Budget-Driven Design

In last month’s blog post, I started a discussion about ways to figure out how much your home construction project will cost.  Last month, I talked about getting bids. Now I want to talk about a better way:   Determine your budget first, and plan accordingly.

You'd be surprised how hard that is for some people.

Think about it in other terms.  What did you do when you first started looking for a new truck?  (This is Texas. People drive trucks here.)  Did you visit a bunch of dealerships and go to the truck shows looking for the biggest truck with all the latest bells whistles -- ooh, aah -- to figure out your wish list?  Or did you sit down first and figure out how much you could afford or wanted to spend?

There are two ways a home construction project can go – it can be design-driven, or it can be budget-driven.

Design-driven means we plan the project and -- ooh, aah -- put in everything from the client's wish list without regard to the cost.   In all my years of construction, I've had only one job that was truly design driven -- whatever she  wanted, he wrote the checks for it.

In contrast, budget-driven means we set the budget based on what the client wants to spend and drive the design to that budget.

Every project -- no matter how large or small -- has a budget.  Many potential clients fear sharing their budget with the builder. Usually, they fear the builder will spend their entire budget. They're right!  I disarm this fear by telling them right up front -- tell me your budget, and I will do my best to spend all of it.  After the shock wears off, I explain.  It's my responsibility to give them the best value for their budget.  To do this, we must walk through a process to determine the best value for their needs.  I need all the information I can get in order to give a client a Value Accurate Price, and their budget is just one part of it.

Walking Through the Process

The best way I can explain this process is to walk you through the pre-construction process Dan and Karen Cripe went through to build their five-star home.  We talk a lot about Dan and Karen's home because we like the smart way they went about it.

Dan and Karen set out early and took their time to plan their home. They had heard me speak at the Renewable Energy Roundup and came by my booth to chat.  One thing Karen remembered was that I said I would look at a lot before they purchased it.  They proceeded through their due diligence of checking up on me along with several other builders.

They studied, gathered information, and did their homework to learn more about energy efficiency building.  When trying to find a lot, they couldn't get much help from Realtors, so they struck out on their own.  (That's a whole other story. We should get Karen to tell the story sometime soon.)  Once they found a lot they favored, they contacted me for a review.  I was able to look it up on Google maps and recommended they make an offer.  Once they purchased the lot, they proceeded to interview building designers and architects and review other builders. They chose professional building designer Debra Blessman with Select Home Design to design their home.

At the initial meeting, we discussed their budget.  Dan and Karen had a firm number in mind.  They also had a wish list of things they wanted in their home.  We explained they would need to put their wish list in priority order.  We would try to incorporate everything we could from their list, but they needed to be prepared to take items out if we needed to reduce cost.  They agreed.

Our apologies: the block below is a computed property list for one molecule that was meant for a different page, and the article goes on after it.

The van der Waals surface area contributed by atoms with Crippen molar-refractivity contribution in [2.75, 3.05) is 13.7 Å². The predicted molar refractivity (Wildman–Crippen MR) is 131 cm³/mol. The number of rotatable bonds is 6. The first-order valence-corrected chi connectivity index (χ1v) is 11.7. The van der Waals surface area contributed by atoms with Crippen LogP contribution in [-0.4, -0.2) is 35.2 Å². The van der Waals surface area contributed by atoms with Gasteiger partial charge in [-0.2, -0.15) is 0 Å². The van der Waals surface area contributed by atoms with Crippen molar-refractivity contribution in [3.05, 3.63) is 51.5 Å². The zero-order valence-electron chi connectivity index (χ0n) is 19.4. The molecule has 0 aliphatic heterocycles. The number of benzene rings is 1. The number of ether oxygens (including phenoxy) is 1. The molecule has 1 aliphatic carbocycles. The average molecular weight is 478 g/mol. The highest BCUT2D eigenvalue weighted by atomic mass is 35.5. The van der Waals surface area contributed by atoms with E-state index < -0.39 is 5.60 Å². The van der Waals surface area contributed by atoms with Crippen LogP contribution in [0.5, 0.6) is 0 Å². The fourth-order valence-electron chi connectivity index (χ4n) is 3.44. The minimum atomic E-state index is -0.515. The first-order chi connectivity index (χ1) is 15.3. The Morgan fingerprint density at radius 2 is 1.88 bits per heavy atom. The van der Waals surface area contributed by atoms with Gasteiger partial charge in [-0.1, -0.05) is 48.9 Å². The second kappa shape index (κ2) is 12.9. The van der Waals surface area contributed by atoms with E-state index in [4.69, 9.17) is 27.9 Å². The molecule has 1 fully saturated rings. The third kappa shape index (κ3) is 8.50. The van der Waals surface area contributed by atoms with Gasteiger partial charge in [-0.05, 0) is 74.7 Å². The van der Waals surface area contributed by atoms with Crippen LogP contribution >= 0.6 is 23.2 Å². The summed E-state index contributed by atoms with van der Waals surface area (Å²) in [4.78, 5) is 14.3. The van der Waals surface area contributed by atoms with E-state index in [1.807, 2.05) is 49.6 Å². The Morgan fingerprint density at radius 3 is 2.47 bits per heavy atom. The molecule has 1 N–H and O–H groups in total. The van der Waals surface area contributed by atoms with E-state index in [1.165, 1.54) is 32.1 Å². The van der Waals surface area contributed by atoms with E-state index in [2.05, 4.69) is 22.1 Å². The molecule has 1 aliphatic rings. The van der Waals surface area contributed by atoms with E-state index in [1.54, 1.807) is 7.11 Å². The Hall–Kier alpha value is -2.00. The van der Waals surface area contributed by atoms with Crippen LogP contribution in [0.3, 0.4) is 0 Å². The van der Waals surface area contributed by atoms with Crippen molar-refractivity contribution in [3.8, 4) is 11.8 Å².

Debra went to work on design.  I consulted with her along the way.  After a couple of concept designs, one was agreed upon, and Debra produced enough material so that I could complete a detailed rough cost estimate.  As we had suspected, it was over their budget.  But since they had already prioritized their wish list, they knew what was most important to them.

To get costs down, the ceiling height was lowered in certain rooms, cabinets were taken out of the bedrooms and replaced with closets, a built-in desk and bookshelves were taken out of the office, and livable square footage was reduced a bit.  Dan insisted that we keep the geothermal heating and cooling system because he was thinking of the long-term cost savings.

Once the plans went through another redraw with these changes, we were ready for the final detailed estimate.  During this phase of the pre-construction process, the foundation and framing plans were engineered to determine the true cost of the foundation and the framing.  In our budgets, we don't like to use allowances for things the clients will select, like lighting and plumbing fixtures, because it can often lead to budget creep.  Instead, we took our time, and Karen and Dan made all their decisions about fixtures, finishes, cabinets, flooring, tile, and the like so we could determine the Value Accurate Price for their home construction.

At the end of this process, we arrived at a construction cost that Karen and Dan could work with.  Because of all the careful planning and up-front material and fixture selections, we were able to build their home more quickly than we originally projected.  We were also slightly under budget, so some unused funds went toward a deck Karen and Dan had expected to add later.

This process -- setting a construction budget and planning accordingly -- requires team effort, plus patience and willingness to grapple with the inevitable give-and-take.  Our experience with it?  For every client who has walked through the process with us, their homes have come in on budget. No surprises.

It’s not a race.  It’s a process.

Come and see

Want to see the results of Dan and Karen's home?  Come visit our Rock Star home on June 5 as part of the Cool House Tour.  See you there.